Disney is being accused of discrimination after it cast a straight actor into the role for its first openly gay character. Meanwhile, we found out the new streaming service will not be called Disney Play. And the minimum wage for cast members in the park is going up, but Disneyland is no longer going to be receiving tax breaks from the city of Anaheim. We'll dive into what will surely become a case study in future economics textbooks.
For the week of September 3, this is episode 199 of the Disney Movie Review.
This week we take a bit of a detour from our usual show to go into the Disney Parks. We recently got the chance to speak with Kim Hanley (@_kimhanley), a Senior Systems Engineer for Walt Disney Parks and Resorts Design and Engineering Department. She takes us back stage to reveal the stuff we don't even think about as Disney guests. To put it mildly, every Disney Parks fan needs to listen to this episode.
In this episode we find out:
That and much, much more. For the week of August 27, this is episode 198 of The Disney Movie Review.
This week Disney dug its heels in and said it will not rehire James Gunn to direct Guardians of the Galaxy 3. It ruins the MCU in more ways than one. Some Wreck-it Ralph 2 Fans are getting a little too into new images that feature the princesses. And we talk about why Consumer Products has passed ESPN to claim the title of Disney’s weakest business unit. Plus, we give Disney a grade on the movies that have been released so far this year and we can finally spoil things in Avengers: Infinity War! That and much much more.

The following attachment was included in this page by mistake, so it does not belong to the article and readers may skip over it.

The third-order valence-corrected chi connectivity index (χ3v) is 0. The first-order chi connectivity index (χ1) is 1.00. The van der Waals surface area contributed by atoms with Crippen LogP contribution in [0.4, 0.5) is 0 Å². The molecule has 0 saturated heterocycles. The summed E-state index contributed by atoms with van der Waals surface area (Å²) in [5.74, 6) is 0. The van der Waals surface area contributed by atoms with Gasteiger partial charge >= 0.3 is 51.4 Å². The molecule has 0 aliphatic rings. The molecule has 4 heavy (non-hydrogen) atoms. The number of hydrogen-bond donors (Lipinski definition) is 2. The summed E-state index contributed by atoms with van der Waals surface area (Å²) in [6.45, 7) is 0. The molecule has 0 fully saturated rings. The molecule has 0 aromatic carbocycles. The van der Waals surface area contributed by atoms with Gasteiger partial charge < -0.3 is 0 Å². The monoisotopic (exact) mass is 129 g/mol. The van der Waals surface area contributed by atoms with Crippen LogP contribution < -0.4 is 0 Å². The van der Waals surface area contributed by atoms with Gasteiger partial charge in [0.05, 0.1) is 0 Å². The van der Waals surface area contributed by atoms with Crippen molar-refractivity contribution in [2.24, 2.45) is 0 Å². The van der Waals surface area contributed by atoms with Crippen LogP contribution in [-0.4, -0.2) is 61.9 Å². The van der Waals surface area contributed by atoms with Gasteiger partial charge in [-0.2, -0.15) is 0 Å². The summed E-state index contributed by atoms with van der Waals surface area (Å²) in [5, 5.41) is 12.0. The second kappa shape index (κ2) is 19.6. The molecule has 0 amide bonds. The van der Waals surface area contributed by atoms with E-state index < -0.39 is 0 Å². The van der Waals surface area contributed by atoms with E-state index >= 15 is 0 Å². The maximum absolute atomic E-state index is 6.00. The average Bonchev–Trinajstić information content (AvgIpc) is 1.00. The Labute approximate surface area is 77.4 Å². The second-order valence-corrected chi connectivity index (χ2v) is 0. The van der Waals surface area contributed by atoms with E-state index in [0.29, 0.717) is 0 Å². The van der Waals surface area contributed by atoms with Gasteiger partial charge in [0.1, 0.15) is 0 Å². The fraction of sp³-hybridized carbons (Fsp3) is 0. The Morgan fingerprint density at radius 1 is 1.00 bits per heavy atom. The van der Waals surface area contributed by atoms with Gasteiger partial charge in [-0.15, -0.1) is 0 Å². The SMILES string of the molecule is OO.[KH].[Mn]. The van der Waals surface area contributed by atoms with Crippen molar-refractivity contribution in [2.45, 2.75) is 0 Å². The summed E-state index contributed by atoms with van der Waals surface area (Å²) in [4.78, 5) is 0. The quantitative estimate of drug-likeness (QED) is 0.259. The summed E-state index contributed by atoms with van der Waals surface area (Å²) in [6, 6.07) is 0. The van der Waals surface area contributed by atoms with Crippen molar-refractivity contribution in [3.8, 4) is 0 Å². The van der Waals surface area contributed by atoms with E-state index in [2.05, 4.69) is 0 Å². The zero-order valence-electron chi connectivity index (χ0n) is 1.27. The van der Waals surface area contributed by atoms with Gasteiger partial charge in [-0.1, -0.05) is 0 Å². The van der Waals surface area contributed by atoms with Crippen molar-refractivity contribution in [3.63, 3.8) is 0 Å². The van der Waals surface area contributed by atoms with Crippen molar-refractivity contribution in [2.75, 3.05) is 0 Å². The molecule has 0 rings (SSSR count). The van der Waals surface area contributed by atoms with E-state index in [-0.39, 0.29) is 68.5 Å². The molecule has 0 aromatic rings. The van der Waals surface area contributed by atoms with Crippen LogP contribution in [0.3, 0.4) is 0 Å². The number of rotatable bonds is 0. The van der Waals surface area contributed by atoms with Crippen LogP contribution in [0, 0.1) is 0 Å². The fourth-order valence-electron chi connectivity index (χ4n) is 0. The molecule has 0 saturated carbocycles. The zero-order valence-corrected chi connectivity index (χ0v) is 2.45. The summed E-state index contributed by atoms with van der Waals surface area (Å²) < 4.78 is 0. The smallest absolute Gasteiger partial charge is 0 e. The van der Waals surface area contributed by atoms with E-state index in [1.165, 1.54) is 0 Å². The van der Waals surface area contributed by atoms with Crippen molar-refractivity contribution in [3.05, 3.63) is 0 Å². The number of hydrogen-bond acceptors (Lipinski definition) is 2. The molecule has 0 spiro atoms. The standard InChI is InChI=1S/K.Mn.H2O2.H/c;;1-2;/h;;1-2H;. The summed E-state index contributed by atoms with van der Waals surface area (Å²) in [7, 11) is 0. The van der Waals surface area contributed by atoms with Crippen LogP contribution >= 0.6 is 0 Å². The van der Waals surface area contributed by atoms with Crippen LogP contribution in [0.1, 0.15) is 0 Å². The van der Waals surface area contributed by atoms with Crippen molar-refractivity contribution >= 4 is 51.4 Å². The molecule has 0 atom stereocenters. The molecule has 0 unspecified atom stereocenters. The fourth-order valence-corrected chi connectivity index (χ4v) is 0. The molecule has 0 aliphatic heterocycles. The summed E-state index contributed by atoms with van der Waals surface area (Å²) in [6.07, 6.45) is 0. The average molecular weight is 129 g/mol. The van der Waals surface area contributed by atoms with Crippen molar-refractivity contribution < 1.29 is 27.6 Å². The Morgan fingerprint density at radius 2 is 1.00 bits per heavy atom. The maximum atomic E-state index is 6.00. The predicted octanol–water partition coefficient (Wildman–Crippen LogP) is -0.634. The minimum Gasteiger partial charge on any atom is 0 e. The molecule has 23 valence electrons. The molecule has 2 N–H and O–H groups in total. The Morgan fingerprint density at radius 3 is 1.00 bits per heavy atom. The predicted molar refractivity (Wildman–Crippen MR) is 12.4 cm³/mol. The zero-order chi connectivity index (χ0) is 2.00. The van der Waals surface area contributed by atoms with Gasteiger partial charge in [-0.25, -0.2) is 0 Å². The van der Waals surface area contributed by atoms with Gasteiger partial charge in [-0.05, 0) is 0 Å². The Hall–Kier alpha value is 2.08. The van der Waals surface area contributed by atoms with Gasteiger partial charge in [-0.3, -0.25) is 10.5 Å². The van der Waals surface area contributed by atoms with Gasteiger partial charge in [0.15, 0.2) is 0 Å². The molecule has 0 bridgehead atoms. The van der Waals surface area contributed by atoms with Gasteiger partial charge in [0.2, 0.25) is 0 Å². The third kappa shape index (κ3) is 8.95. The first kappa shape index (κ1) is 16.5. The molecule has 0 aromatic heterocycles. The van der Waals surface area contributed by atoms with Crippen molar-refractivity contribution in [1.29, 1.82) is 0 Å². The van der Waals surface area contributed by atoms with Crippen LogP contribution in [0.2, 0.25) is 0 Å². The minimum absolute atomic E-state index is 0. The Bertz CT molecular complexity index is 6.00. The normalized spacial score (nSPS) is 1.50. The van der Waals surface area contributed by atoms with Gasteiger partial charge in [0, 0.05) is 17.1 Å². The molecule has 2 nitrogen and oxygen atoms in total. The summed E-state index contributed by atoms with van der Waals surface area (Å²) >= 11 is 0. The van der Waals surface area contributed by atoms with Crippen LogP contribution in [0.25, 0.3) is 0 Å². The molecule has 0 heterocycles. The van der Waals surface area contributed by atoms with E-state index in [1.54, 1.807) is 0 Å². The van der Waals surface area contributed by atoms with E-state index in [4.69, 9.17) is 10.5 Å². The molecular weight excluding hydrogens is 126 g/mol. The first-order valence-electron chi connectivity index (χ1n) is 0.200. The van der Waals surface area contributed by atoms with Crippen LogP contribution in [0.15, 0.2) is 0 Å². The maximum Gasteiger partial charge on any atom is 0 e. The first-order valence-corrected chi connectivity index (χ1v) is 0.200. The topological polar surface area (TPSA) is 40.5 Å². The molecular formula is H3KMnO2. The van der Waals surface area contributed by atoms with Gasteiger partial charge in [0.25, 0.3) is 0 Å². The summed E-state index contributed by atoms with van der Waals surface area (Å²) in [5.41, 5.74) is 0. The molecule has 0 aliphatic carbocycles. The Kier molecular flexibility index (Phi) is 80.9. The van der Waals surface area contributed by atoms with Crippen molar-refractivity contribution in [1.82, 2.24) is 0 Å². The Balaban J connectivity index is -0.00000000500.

This week, Disney asked the Oscars to make the awards show more relevant, and the academy ended up creating an award for the "Most Popular" movie...the same year the most popular film was Black Panther. Dave Bautista says he will ask Disney to cut him out of Guardians of the Galaxy 3 if they do not use James Gunn’s script. And The former head of Dreamworks -- Jeffrey Katzenberg -- is starting a streaming service and Disney is investing in it. For the week of Aug 13, this is episode 196.
The Guardians of the Galaxy responded to the firing of Director James Gunn. It's a new twist in a saga that is far from being over. And Ed has a really good theory on how Disney might be able to fix this whole mess.
Plus, Disney's live-action take on The Jungle Cruise put out a teaser like we've never seen before. We try to figure out what is going on.
This week, Disney and Fox Shareholders voted overwhelmingly in favor of a $71 billion merger. It should have been a happy vote, but Hollywood is still reeling from the firing of James Gunn just one week ago. This week, we dive into what this all means for the media landscape, including a few subtle ways this deal could affect your wallet.
Back when people had to Google the name "Thanos", Guardians of the Galaxy Vol 3 Director James Gunn made some pretty stupid tweets. Now, with a snap of his fingers, Disney Studios Chief Alan Horn has made Gunn disappear.
This week we dive headfirst into the controversy around one of the biggest directors in the Marvel Cinematic Universe. Plus, we talk about Comcast dropping out of the bidding for Fox and why Netflix isn't growing as fast as it wants to right now.